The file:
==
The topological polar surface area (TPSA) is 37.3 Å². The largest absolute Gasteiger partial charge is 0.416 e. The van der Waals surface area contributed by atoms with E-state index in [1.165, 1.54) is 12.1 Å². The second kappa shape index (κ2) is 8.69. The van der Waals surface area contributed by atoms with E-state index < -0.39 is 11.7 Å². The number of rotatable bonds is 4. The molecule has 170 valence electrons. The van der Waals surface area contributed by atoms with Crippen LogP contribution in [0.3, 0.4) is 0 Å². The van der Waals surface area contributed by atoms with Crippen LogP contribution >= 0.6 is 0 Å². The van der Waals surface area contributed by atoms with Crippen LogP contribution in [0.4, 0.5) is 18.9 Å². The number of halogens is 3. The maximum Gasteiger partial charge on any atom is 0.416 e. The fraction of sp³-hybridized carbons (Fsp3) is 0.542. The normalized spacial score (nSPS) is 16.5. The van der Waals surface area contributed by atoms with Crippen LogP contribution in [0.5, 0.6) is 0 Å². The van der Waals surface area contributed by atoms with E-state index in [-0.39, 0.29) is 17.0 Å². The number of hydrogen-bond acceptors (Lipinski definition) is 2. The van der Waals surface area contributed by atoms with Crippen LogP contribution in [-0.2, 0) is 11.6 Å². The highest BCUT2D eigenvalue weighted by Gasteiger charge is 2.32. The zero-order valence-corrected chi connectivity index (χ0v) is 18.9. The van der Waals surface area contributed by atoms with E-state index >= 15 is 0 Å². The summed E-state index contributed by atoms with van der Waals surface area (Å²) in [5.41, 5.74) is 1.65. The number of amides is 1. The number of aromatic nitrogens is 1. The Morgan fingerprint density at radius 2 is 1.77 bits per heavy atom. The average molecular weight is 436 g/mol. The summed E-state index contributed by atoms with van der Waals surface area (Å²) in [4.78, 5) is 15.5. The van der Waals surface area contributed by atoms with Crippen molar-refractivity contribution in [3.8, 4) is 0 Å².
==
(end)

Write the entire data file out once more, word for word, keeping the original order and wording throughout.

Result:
The topological polar surface area (TPSA) is 37.3 Å². The largest absolute Gasteiger partial charge is 0.416 e. The van der Waals surface area contributed by atoms with E-state index in [1.165, 1.54) is 12.1 Å². The second kappa shape index (κ2) is 8.69. The van der Waals surface area contributed by atoms with E-state index < -0.39 is 11.7 Å². The number of rotatable bonds is 4. The molecule has 170 valence electrons. The van der Waals surface area contributed by atoms with Crippen LogP contribution in [0.3, 0.4) is 0 Å². The van der Waals surface area contributed by atoms with Crippen LogP contribution >= 0.6 is 0 Å². The van der Waals surface area contributed by atoms with Crippen LogP contribution in [0.4, 0.5) is 18.9 Å². The number of halogens is 3. The maximum Gasteiger partial charge on any atom is 0.416 e. The fraction of sp³-hybridized carbons (Fsp3) is 0.542. The normalized spacial score (nSPS) is 16.5. The van der Waals surface area contributed by atoms with Crippen LogP contribution in [0.5, 0.6) is 0 Å². The van der Waals surface area contributed by atoms with E-state index in [-0.39, 0.29) is 17.0 Å². The number of hydrogen-bond acceptors (Lipinski definition) is 2. The van der Waals surface area contributed by atoms with Crippen LogP contribution in [-0.2, 0) is 11.6 Å². The highest BCUT2D eigenvalue weighted by Gasteiger charge is 2.32. The zero-order valence-corrected chi connectivity index (χ0v) is 18.9. The van der Waals surface area contributed by atoms with E-state index >= 15 is 0 Å². The summed E-state index contributed by atoms with van der Waals surface area (Å²) in [5.41, 5.74) is 1.65. The number of amides is 1. The number of aromatic nitrogens is 1. The Morgan fingerprint density at radius 2 is 1.77 bits per heavy atom. The average molecular weight is 436 g/mol. The summed E-state index contributed by atoms with van der Waals surface area (Å²) in [4.78, 5) is 15.5. The van der Waals surface area contributed by atoms with Crippen molar-refractivity contribution in [3.8, 4) is 0 Å².